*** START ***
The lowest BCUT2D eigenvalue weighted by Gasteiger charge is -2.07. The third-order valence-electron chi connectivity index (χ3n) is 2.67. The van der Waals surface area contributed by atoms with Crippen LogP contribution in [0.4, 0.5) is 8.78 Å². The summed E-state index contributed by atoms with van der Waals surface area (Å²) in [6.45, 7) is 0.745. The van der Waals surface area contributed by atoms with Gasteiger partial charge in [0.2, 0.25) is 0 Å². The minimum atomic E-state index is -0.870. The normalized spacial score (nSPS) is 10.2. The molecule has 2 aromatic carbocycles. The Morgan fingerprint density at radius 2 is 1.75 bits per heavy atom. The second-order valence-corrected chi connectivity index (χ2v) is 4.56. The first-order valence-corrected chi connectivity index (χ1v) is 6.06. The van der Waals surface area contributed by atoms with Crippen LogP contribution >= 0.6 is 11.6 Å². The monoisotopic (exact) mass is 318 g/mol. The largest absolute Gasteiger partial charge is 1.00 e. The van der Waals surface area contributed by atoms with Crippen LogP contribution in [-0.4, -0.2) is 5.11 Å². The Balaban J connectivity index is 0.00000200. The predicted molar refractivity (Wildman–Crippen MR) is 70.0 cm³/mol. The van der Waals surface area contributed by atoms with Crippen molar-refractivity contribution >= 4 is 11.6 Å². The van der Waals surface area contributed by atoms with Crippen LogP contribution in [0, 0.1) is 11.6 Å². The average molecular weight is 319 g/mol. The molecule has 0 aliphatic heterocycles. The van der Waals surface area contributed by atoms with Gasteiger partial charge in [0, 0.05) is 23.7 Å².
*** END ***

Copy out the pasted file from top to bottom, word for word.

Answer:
The lowest BCUT2D eigenvalue weighted by Gasteiger charge is -2.07. The third-order valence-electron chi connectivity index (χ3n) is 2.67. The van der Waals surface area contributed by atoms with Crippen LogP contribution in [0.4, 0.5) is 8.78 Å². The summed E-state index contributed by atoms with van der Waals surface area (Å²) in [6.45, 7) is 0.745. The van der Waals surface area contributed by atoms with Gasteiger partial charge in [0.2, 0.25) is 0 Å². The minimum atomic E-state index is -0.870. The normalized spacial score (nSPS) is 10.2. The molecule has 2 aromatic carbocycles. The Morgan fingerprint density at radius 2 is 1.75 bits per heavy atom. The second-order valence-corrected chi connectivity index (χ2v) is 4.56. The first-order valence-corrected chi connectivity index (χ1v) is 6.06. The van der Waals surface area contributed by atoms with Crippen LogP contribution >= 0.6 is 11.6 Å². The monoisotopic (exact) mass is 318 g/mol. The largest absolute Gasteiger partial charge is 1.00 e. The van der Waals surface area contributed by atoms with Crippen LogP contribution in [-0.4, -0.2) is 5.11 Å². The Balaban J connectivity index is 0.00000200. The predicted molar refractivity (Wildman–Crippen MR) is 70.0 cm³/mol. The van der Waals surface area contributed by atoms with Crippen molar-refractivity contribution >= 4 is 11.6 Å². The van der Waals surface area contributed by atoms with Crippen LogP contribution in [0, 0.1) is 11.6 Å². The average molecular weight is 319 g/mol. The molecule has 0 aliphatic heterocycles. The van der Waals surface area contributed by atoms with Gasteiger partial charge in [0, 0.05) is 23.7 Å².